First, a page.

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PUC resets rates for thousands of Austin Water customers

Friday, October 9, 2015 by Tyler Whitson

More than 46,000 Austin Water customers are getting their rates lowered, based on an order that the Public Utility Commission of Texas handed down to the city of Austin on Thursday. In addition, the city will have to request approval from the commission before setting future rates for the customers involved.

The changes apply to a specific group of wholesale customers, whose four districts petitioned city of Austin water and wastewater rates that went into effect in 2013. These are the North Austin Municipal Utility District No. 1, Northtown Municipal Utility District, Travis County Water Control and Improvement District No. 10, and Wells Branch Municipal Utility District.

The commission made a few minor amendments – mostly grammatical – to the order that its staff presented, and added three findings of fact that do not change the outcome of the order.

David Anders, assistant director for Austin Water, told the Austin Monitor on Thursday that he is not yet certain whether the city will appeal the decision. “It’s definitely a possibility; it’s in our rights to do that,” he said. “At this point, we’ll have to assess what that actual order is, now that we have something there, and make that determination.”

Anders added that the city has a 20-day deadline to file a motion for a rehearing, which would be the next necessary step if it were to choose to appeal.

Based on Austin Water staff’s preliminary calculations, Anders explained, the order will cost the utility approximately $3 million in lost revenue in this year’s budget. This includes impacts on rates for the remainder of the fiscal year and refunds to the petitioners for the rates the city has collected in excess of the commission-ordered rates since it began raising rates in 2013.

That total figure, Anders added, will likely increase when the city takes into account the interest that the city must also refund relating to its rates.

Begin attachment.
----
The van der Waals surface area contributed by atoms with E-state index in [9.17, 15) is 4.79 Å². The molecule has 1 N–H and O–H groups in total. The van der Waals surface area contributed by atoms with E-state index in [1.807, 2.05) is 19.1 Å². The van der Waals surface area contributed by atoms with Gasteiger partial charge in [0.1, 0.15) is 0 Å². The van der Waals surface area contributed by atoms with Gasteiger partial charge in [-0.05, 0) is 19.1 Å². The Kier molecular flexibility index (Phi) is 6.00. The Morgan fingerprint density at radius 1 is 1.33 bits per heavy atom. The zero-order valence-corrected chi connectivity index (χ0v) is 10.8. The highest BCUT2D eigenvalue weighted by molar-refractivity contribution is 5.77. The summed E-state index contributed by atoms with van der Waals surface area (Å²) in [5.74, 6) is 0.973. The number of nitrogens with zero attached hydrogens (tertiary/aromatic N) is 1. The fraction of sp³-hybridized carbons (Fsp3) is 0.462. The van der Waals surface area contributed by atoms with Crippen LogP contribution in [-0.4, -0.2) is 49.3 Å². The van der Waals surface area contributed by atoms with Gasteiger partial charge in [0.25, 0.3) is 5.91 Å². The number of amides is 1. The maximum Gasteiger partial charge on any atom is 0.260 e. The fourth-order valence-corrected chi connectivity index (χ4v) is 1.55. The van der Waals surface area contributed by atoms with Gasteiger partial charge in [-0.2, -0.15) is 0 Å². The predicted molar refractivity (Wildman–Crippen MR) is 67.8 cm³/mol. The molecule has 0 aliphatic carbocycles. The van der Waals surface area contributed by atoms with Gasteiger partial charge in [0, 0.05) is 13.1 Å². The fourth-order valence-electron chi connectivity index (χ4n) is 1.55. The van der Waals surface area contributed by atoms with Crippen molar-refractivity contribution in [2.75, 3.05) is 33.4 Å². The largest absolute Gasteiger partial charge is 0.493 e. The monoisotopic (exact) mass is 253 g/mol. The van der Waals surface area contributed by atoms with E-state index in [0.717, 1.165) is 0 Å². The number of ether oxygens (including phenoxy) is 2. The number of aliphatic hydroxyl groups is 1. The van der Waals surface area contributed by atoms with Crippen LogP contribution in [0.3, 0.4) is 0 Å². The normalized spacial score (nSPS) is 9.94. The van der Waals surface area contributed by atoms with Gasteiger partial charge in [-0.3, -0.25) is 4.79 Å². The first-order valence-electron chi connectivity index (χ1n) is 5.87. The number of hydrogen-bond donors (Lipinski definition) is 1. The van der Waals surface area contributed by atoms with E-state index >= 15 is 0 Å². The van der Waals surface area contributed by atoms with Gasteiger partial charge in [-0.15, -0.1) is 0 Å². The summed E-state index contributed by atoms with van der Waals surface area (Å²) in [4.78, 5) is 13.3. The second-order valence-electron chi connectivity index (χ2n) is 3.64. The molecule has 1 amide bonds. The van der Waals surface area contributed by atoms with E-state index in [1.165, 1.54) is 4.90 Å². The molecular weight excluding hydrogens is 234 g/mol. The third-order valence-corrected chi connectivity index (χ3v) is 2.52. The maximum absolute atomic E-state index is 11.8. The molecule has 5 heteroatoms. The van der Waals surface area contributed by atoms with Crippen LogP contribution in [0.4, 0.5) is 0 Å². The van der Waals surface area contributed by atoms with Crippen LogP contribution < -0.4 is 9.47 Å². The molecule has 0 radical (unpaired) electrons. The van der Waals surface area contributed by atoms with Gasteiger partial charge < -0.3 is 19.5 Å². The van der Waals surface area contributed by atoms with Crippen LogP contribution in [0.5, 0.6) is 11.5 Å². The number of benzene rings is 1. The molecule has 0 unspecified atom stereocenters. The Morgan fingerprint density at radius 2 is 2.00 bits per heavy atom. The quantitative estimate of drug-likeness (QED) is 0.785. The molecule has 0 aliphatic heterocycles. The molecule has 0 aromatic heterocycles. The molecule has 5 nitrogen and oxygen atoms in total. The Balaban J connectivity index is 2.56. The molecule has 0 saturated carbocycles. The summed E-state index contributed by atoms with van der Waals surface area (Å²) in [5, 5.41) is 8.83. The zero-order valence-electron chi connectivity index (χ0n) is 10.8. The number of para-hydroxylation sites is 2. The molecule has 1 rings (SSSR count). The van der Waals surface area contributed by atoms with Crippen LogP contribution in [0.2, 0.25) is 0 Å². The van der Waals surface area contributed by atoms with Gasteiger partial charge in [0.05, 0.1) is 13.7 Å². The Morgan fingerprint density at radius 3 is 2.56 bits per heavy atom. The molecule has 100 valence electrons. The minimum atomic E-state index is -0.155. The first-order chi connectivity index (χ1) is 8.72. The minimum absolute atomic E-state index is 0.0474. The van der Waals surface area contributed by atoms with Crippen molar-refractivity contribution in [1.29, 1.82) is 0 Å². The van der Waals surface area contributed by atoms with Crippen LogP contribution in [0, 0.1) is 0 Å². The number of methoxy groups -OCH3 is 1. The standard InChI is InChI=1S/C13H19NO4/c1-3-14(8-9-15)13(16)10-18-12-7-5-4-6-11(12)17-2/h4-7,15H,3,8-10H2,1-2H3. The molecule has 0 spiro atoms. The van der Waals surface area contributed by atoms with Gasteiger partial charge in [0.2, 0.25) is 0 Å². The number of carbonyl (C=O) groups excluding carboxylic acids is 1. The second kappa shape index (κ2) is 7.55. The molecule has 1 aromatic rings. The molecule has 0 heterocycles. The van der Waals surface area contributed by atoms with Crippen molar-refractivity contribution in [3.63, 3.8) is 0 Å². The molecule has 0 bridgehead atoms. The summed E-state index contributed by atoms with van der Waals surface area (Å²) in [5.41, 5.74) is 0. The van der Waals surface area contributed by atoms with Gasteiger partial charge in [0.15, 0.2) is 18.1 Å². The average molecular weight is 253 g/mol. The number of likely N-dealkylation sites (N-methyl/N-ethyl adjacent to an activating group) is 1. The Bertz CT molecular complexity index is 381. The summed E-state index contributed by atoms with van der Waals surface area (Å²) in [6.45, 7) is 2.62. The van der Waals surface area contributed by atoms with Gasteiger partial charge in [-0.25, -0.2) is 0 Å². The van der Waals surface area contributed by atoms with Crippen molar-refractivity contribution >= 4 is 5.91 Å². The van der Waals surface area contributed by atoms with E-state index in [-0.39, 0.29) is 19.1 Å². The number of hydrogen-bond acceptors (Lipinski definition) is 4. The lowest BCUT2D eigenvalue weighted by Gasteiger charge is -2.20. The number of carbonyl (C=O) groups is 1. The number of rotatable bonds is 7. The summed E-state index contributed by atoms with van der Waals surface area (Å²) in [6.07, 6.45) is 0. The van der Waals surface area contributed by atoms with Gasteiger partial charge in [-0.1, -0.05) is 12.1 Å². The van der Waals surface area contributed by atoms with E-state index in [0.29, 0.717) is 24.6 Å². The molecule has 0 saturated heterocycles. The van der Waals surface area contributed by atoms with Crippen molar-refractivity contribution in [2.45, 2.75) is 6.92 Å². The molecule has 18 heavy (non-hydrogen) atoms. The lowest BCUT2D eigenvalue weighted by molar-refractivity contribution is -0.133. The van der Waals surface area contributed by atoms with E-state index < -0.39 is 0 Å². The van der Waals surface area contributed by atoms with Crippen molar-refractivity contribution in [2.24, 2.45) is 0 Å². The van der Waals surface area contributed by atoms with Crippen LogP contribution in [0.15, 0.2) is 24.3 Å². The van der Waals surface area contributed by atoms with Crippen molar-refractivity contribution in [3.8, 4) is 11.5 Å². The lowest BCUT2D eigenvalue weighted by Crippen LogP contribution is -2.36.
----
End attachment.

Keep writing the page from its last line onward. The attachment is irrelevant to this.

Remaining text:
The order throws a wrench into the current budget that City Council adopted in September, which sets rates for the petitioners at 2012 levels. The twist has to do with the fact that the commission agreed mostly – but not completely – with a proposal filed in July by the administrative law judges overseeing the case.

While the commission approved, in September, the part of the proposal stating that the city failed to prove that the rates it set were “just and reasonable,” it did not fully agree on where to reset those rates.

Under state law, municipal utilities are required to set their rates at the cost that the utilities incur to provide service to their customers.

Rather than reset the rates to the levels at which they stood in 2012, the commission sided mostly with its staff’s recommendations, which, according to Anders, are actually lower overall than the rates the customers paid in 2012, making the cost to the city higher than anticipated.

Anders said that Austin Water staff plans to request an amendment to the city’s current budget in the coming weeks to reflect the rate change and likely another amendment for the revenue loss, which would come out of the utility’s reserve funds.

The new rates, as ordered, will likely stay in effect until at least 2018, when Austin Water staff hopes, according to Anders, to have completed a new cost-of-service study on its rates and received permission from the commission to raise them.

“We will, going forward, have these rates in place until such time we can go back to the commission and provide sufficient documentation for us to change those rates,” Anders said. The anticipated rates, he said, “would be higher, but presumably something that (the commission) would approve from a standpoint of rate calculations and revenue requirements.”

Randy Wilburn, general counsel for the petitioners, released a statement in a press release on Thursday. “The Public Utility Commission was clear today that the City of Austin’s practice of taxing utility customers through excessive water and wastewater rates is not allowed,” he wrote.

Wilburn estimated that the order will return a collective $6 million to the petitioners, twice as much as the city’s estimate.

New estimates will likely arise as both parties have more time to go over the order.

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